While in Naples, Cimmino entered the competition for the chair of Mathematical Analysis at the University of Cagliari, in Sardinia. He was ranked first by the panel and took up the position in 1938. However, he did not remain long at Cagliari for, in November 1939, he moved to Bologna when appointed to the chair of Mathematical Analysis at the University. He held this chair for the rest of his career. From 1965 to 1972 he was Dean of the Faculty of Mathematical, Physical and Natural Sciences of the University of Bologna. He was a special commissioner to the National Institute of Advanced Mathematics from 1973 to 1977 and he was director of the Institute from 1978 to 1982.

In 1940 he married Maria Rosaria Martinez (1914-1998); they had seven children born between 1941 and 1952, namely Francesco, Olimpia, Giovanni, Ortensia, Giuseppe, Maria Beatrice and Pietro. Now, also in 1940, various members of the family adopted the name Cimmino Gibellini Tornielli Boniperti, combining his father's surname with his mother's family name.

We have seen that Cimmino made contributions to partial differential equations of elliptic type and to computing approximate solutions to systems of linear equations. However, he also made important contributions to many other areas of mathematics, for example the calculus of variations; differential geometry; conformal and quasi-conformal mappings; topological vector spaces; and the theory of distributions. However, as Michele Benzi points out in [3] (and [4]), it was his work on numerical analysis, particularly the 1938 paper we mentioned above, that:-

... has had a remarkable, if belated, impact and has proven to be of lasting importance for many areas of applied scientific computing.
Strangely, this important 1938 paper has been omitted from Cimmino's collected works [2]. Benzi discusses Cimmino's contributions to numerical analysis in the interesting paper [3] and gives the following summary of the impact of his mathematics:-
While Cimmino did not live to see how extensive the influence of his numerical work would be, he did know that algorithms based on his 1938 paper were being developed and applied in the medical field. Indeed, one of his last reviews for the 'Zentralblatt', appeared in 1988, concerned a paper on the use of Cimmino's method in radiation therapy planning. He must have been pleased to learn that his elegant, youthful intuition had been found to be useful in the medical field. The story of Cimmino's method is interesting for several reasons. It shows that good mathematical ideas may take many years to become fully appreciated and to be brought to fruition. Major technological changes may completely transform the perception of an algorithm, from useless curiosity to brilliant invention. If an idea is indeed good, it is almost certain that it will eventually come to the forefront (perhaps through re-discovery), no matter how obscure the original publication or how long the period of oblivion. ... It is also interesting to observe that Cimmino's impact on his main research area, the theory of partial differential equations, while non-negligible, has not been as great and as lasting as his work in numerical mathematics. The reasons for this are complex, but may be due at least in part to the state of relative isolation in which Cimmino (as well as other members of the Neapolitan mathematical school) conducted his research, publishing his most important papers in Italian and in journals of rather limited circulation. Moreover the techniques (and even the notation) he used were somewhat different from those adopted by many of the leading mathematicians of the time.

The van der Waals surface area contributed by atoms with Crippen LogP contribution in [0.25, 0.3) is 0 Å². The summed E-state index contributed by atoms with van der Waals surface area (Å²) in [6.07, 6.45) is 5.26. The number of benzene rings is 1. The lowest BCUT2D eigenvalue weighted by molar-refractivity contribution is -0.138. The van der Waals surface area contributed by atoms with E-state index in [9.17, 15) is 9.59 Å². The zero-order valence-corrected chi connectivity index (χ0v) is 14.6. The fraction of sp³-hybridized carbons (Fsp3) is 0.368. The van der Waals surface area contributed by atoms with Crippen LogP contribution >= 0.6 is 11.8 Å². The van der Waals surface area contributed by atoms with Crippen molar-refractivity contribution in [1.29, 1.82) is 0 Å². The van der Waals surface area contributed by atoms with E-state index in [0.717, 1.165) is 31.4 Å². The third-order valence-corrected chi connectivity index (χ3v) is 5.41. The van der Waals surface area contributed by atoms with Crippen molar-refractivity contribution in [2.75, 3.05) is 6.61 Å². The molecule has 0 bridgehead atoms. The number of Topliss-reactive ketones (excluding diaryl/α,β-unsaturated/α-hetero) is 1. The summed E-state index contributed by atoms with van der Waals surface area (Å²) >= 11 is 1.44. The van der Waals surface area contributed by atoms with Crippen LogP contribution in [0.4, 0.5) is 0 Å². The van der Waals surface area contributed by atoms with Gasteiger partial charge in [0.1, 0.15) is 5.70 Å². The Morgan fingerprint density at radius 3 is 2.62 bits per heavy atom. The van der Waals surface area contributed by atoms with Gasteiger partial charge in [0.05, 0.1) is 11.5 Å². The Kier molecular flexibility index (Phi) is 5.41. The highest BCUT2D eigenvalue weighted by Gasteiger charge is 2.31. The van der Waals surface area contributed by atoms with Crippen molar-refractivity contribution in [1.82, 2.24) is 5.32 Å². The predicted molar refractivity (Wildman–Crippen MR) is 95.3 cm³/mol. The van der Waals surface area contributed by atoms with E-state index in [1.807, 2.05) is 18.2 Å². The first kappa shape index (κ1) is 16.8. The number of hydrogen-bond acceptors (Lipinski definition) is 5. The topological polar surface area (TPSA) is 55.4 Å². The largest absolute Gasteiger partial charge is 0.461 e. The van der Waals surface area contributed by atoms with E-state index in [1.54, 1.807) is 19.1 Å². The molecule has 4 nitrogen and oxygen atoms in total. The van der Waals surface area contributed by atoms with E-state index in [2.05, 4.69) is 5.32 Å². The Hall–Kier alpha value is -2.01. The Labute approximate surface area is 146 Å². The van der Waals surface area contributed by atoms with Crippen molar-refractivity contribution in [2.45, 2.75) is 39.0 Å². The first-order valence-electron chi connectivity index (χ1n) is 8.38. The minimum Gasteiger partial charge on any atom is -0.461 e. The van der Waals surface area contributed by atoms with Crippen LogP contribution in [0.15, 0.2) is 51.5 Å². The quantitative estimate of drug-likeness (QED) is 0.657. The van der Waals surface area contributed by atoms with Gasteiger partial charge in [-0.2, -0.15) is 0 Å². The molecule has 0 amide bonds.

Cimmino published seven books, most of which were based on notes from his lecture courses. He also wrote some popular articles, including Dante and Mathematics. He received many honours for his contributions. He was awarded the Gualtiero Sacchetti prize from the city of Bologna in 1964-65 [Gualtiero Sacchetti (1836-1917) was an engineer and Senator of the Kingdom of Italy]. In 1965 he received the Gold Medal for Merit from the School of Culture and Arts. He was elected a member of the Academy of Sciences of the Institute of Bologna, of the National Academy of Lincei (in 1969), of the National Academy of Sciences, Arts and Literature of Modena, and of the National Society of Sciences, Arts and Literature of Naples.

Article by: J J O'Connor and E F Robertson


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JOC/EFR May 2013